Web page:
A new piece in Wall Street
Journal discusses how the increasing number of Chinese students at U.S. universities generates discord within them, emanating from cultural shocks, academic dishonesty, and pedagogic challenges. To some degree, all these concerns are legitimate and they reflect a general picture of the shortcomings of the Chinese educational system, which tends to put more emphasis on memorizing materials instead of asking critical and challenging questions.
Still, one also needs to keep in mind that the vast majority of Chinese students at U.S. universities are good quality students and their presence brings multiple benefits to not only the universities, but to U.S. society at large.
First, as many probably would agree, Chinese students at U.S. universities are hard-working, smart, and very good at adapting to U.S. culture. While it is true that many Chinese students experience cultural shocks when they first arrive in the United States, most can quickly adapt to U.S. culture and live comfortably with Americans. Culture shock is a global phenomenon after all, and it also applies to Europeans who come to the United States for graduate study. After an initial period of cultural transition, most Chinese students manage to settle down in the U.S.; some start families and contribute to U.S. society at large. Along with India, Chinese students-turned-engineers are critical to U.S. technological competitiveness in an increasingly fierce global environment.
Second, as is widely reported, Chinese and other international students bring tuition revenues to U.S. universities and create jobs for local businesses around these campuses. The fact that the U.S. has about 4,000
institutions of higher education means that the mere survival of such schools depends, in part, on their abilities to absorb international students. This means not only charging tuition fees, but also providing for international integration in many dimensions.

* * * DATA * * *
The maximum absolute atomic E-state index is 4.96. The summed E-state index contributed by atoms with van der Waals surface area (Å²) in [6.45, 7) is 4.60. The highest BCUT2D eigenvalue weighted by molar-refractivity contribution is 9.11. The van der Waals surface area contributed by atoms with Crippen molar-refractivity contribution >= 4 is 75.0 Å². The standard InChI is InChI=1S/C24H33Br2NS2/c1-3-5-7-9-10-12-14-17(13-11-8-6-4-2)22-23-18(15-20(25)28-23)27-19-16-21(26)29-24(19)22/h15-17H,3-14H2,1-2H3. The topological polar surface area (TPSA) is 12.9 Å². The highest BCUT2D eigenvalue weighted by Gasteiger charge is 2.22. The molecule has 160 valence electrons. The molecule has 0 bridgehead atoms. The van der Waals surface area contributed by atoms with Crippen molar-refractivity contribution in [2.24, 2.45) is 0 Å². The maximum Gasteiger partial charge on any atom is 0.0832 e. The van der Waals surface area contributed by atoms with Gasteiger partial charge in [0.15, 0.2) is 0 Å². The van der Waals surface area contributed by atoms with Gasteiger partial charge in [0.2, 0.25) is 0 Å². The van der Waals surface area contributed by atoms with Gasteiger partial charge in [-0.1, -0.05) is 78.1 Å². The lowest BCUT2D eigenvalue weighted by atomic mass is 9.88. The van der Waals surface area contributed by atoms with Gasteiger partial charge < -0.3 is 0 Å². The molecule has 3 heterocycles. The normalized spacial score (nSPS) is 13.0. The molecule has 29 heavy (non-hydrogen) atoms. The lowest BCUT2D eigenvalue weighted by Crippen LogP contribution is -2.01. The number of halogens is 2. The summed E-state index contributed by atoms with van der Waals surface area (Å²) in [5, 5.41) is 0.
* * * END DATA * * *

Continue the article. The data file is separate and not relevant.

Third and most importantly, Chinese students at U.S. universities play a positive role in contributing to stable U.S.-China relations. One recent study finds that most Chinese students have a positive image of the United States, including its political system, economic institutions, and environment. Since many of them will return to China as educators and entrepreneurs, the potential influence they have on Chinese society should not be underestimated. It might take some years to observe these effects, but we should not ignore the role of American values in shaping the future of China.
To summarize, the biggest problem facing U.S. universities with Chinese students is that the number of these students is still too low. Only about 300,000 Chinese students are currently studying at U.S. universities. But given the huge capacity of U.S. universities and the vast number of aspiring Chinese students, this number should double at the least. In the meantime, the United States should similarly encourage more American students to study in China, and not just on semester-long exchange programs. At the end of day, people-to-people exchanges and diplomacy, conducted by ordinary Chinese and American individuals, will bring peace and cooperation to this important bilateral relationship.
Dingding Chen is an assistant professor of
Government and Public Administration at the University of Macau